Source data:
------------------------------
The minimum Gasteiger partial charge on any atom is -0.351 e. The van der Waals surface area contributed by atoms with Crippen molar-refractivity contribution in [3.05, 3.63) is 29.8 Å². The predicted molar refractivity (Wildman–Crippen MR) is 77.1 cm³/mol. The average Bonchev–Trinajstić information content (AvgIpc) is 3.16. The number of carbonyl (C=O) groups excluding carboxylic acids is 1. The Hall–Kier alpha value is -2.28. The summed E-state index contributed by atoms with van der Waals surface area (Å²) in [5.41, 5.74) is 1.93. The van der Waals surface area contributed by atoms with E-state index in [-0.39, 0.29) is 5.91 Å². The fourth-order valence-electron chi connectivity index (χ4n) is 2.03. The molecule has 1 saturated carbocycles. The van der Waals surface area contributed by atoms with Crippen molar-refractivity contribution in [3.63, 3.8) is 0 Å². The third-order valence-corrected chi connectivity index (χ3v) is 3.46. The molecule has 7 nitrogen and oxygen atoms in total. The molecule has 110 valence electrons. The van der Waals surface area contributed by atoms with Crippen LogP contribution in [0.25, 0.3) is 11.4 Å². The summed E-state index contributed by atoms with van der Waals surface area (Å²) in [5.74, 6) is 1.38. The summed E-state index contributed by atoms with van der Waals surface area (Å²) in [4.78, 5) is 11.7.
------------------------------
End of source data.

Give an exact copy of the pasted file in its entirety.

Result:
The minimum Gasteiger partial charge on any atom is -0.351 e. The van der Waals surface area contributed by atoms with Crippen molar-refractivity contribution in [3.05, 3.63) is 29.8 Å². The predicted molar refractivity (Wildman–Crippen MR) is 77.1 cm³/mol. The average Bonchev–Trinajstić information content (AvgIpc) is 3.16. The number of carbonyl (C=O) groups excluding carboxylic acids is 1. The Hall–Kier alpha value is -2.28. The summed E-state index contributed by atoms with van der Waals surface area (Å²) in [5.41, 5.74) is 1.93. The van der Waals surface area contributed by atoms with E-state index in [-0.39, 0.29) is 5.91 Å². The fourth-order valence-electron chi connectivity index (χ4n) is 2.03. The molecule has 1 saturated carbocycles. The van der Waals surface area contributed by atoms with Crippen molar-refractivity contribution in [3.63, 3.8) is 0 Å². The third-order valence-corrected chi connectivity index (χ3v) is 3.46. The molecule has 7 nitrogen and oxygen atoms in total. The molecule has 110 valence electrons. The van der Waals surface area contributed by atoms with Crippen LogP contribution in [0.25, 0.3) is 11.4 Å². The summed E-state index contributed by atoms with van der Waals surface area (Å²) in [5.74, 6) is 1.38. The summed E-state index contributed by atoms with van der Waals surface area (Å²) in [4.78, 5) is 11.7.